Why Comscore Is a 'Hold'

| About: comScore, Inc. (SCOR)

I really hated to do this.  After owning this stock for one whole day (if you don't count the weekend) I bailed.

I hit my 8% loss limit and sold my shares.  

I know what all of my 'Seeking Alpha' critics will say. Trading publicly and writing about every one of your trades, including your mistakes, is just something I do around here. It must be one of my masochistic tendencies :).

However, rules are rules, and after a purchase of a position, I sell the shares if they decline 8% - no matter what.

Yesterday morning, I sold my 280 shares of comScore (NASDAQ:SCOR) at $19.52. These shares were purchased this past Friday on August 1, 2008, at a cost of $21.505.  Thus, I had a loss of $1.985 or 9.2% on this position.

I still like the stock and am selling the stock not because of some fundamental reason that I know about, but rather because the sheer negative price pressure resulted in a loss that triggered my sale.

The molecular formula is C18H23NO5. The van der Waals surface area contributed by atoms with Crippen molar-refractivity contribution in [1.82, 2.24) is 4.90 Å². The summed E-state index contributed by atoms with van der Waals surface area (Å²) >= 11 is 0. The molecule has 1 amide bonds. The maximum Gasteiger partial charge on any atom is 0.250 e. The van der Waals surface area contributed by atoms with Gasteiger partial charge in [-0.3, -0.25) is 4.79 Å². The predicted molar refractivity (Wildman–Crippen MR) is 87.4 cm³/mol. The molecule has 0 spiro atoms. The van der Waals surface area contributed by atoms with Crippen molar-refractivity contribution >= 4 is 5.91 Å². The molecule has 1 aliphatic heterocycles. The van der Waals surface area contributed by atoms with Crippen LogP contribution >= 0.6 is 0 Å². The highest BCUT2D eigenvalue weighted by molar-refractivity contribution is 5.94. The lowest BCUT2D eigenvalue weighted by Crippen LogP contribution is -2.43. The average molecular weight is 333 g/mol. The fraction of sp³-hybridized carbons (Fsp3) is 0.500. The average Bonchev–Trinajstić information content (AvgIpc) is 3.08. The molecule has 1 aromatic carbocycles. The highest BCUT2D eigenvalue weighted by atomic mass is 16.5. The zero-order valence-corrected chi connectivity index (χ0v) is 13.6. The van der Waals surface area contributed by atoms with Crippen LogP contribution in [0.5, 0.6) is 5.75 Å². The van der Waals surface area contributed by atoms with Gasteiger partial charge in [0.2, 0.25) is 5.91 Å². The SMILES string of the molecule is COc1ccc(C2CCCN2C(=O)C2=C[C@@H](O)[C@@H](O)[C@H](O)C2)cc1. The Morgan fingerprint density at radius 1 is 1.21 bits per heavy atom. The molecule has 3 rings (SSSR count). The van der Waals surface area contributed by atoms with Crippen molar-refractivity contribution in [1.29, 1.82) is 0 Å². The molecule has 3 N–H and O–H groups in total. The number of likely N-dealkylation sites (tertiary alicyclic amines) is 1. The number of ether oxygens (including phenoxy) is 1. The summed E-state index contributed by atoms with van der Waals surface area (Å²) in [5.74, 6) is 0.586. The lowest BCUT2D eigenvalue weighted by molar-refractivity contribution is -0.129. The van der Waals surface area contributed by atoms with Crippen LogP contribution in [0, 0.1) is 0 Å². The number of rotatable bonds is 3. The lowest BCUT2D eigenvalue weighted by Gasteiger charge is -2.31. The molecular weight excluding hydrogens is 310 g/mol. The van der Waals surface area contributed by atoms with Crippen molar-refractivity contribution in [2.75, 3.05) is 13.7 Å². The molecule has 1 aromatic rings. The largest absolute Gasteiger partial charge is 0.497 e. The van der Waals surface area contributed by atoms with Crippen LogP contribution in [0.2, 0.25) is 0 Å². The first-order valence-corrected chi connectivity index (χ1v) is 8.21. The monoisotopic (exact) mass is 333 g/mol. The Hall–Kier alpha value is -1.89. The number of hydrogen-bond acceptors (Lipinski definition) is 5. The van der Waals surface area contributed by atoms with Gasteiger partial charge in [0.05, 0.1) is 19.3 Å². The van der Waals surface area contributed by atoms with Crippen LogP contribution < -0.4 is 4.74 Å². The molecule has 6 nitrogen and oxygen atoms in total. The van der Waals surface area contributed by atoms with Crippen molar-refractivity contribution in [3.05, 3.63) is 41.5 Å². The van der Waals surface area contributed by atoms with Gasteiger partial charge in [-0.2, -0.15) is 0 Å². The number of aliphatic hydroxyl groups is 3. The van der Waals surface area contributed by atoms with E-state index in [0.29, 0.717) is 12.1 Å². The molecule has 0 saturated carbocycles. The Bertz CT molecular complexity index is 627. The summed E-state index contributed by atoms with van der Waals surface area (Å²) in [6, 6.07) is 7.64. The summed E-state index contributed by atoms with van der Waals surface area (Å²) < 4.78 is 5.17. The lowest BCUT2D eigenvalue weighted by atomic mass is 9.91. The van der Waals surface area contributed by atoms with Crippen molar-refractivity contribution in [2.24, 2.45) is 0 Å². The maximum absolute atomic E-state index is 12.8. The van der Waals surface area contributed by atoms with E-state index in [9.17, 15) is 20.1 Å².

Therefore, I am reducing my rating a notch:


Unfortunately, I can already hear the hoots and howls over at SA. They are well deserved.

How can I reduce my rating so quickly? I can only answer, would it be fair to leave my rating as "BUY" when I go and SELL?

Furthermore, would it be fair to lower my rating to "SELL" just because I have sold my own shares, especially when I use my own idiosyncratic approach to buying and selling my shares?

I don't have a good answer for these questions.

I do know that trading in the public's eyes isn't easy.  However, I shall be sticking to all of my rules as I try to make heads or tails of investing on my Blog and in my actual trading account.

Disclosure:  The author does not own SCOR.